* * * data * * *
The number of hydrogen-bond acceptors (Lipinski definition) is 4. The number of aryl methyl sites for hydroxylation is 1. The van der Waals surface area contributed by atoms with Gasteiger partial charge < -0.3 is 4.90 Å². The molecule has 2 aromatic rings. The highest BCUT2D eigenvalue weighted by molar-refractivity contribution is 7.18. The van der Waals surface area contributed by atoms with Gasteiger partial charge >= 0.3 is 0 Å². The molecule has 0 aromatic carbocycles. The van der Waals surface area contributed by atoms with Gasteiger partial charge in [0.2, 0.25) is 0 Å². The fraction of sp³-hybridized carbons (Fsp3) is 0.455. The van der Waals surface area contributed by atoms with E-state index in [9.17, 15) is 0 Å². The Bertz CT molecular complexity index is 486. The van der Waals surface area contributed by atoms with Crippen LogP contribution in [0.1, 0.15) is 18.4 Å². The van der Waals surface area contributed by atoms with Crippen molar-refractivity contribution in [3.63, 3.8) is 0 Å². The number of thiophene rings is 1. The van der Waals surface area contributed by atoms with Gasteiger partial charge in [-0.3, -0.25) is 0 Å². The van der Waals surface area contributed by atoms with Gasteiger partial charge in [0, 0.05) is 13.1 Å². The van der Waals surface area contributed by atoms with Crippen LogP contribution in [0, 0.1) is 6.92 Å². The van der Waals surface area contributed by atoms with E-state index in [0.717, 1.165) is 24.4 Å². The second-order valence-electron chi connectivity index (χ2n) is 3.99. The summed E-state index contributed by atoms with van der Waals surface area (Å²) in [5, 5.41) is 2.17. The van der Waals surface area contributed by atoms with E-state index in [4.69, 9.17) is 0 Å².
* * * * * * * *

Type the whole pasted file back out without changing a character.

The number of hydrogen-bond acceptors (Lipinski definition) is 4. The number of aryl methyl sites for hydroxylation is 1. The van der Waals surface area contributed by atoms with Gasteiger partial charge < -0.3 is 4.90 Å². The molecule has 2 aromatic rings. The highest BCUT2D eigenvalue weighted by molar-refractivity contribution is 7.18. The van der Waals surface area contributed by atoms with Gasteiger partial charge >= 0.3 is 0 Å². The molecule has 0 aromatic carbocycles. The van der Waals surface area contributed by atoms with Gasteiger partial charge in [0.2, 0.25) is 0 Å². The fraction of sp³-hybridized carbons (Fsp3) is 0.455. The van der Waals surface area contributed by atoms with E-state index in [9.17, 15) is 0 Å². The Bertz CT molecular complexity index is 486. The van der Waals surface area contributed by atoms with Crippen LogP contribution in [0.1, 0.15) is 18.4 Å². The van der Waals surface area contributed by atoms with Crippen molar-refractivity contribution in [3.63, 3.8) is 0 Å². The number of thiophene rings is 1. The van der Waals surface area contributed by atoms with Gasteiger partial charge in [-0.3, -0.25) is 0 Å². The van der Waals surface area contributed by atoms with Gasteiger partial charge in [0, 0.05) is 13.1 Å². The van der Waals surface area contributed by atoms with Crippen LogP contribution in [0, 0.1) is 6.92 Å². The van der Waals surface area contributed by atoms with E-state index in [0.717, 1.165) is 24.4 Å². The second-order valence-electron chi connectivity index (χ2n) is 3.99. The summed E-state index contributed by atoms with van der Waals surface area (Å²) in [5, 5.41) is 2.17. The van der Waals surface area contributed by atoms with E-state index in [4.69, 9.17) is 0 Å².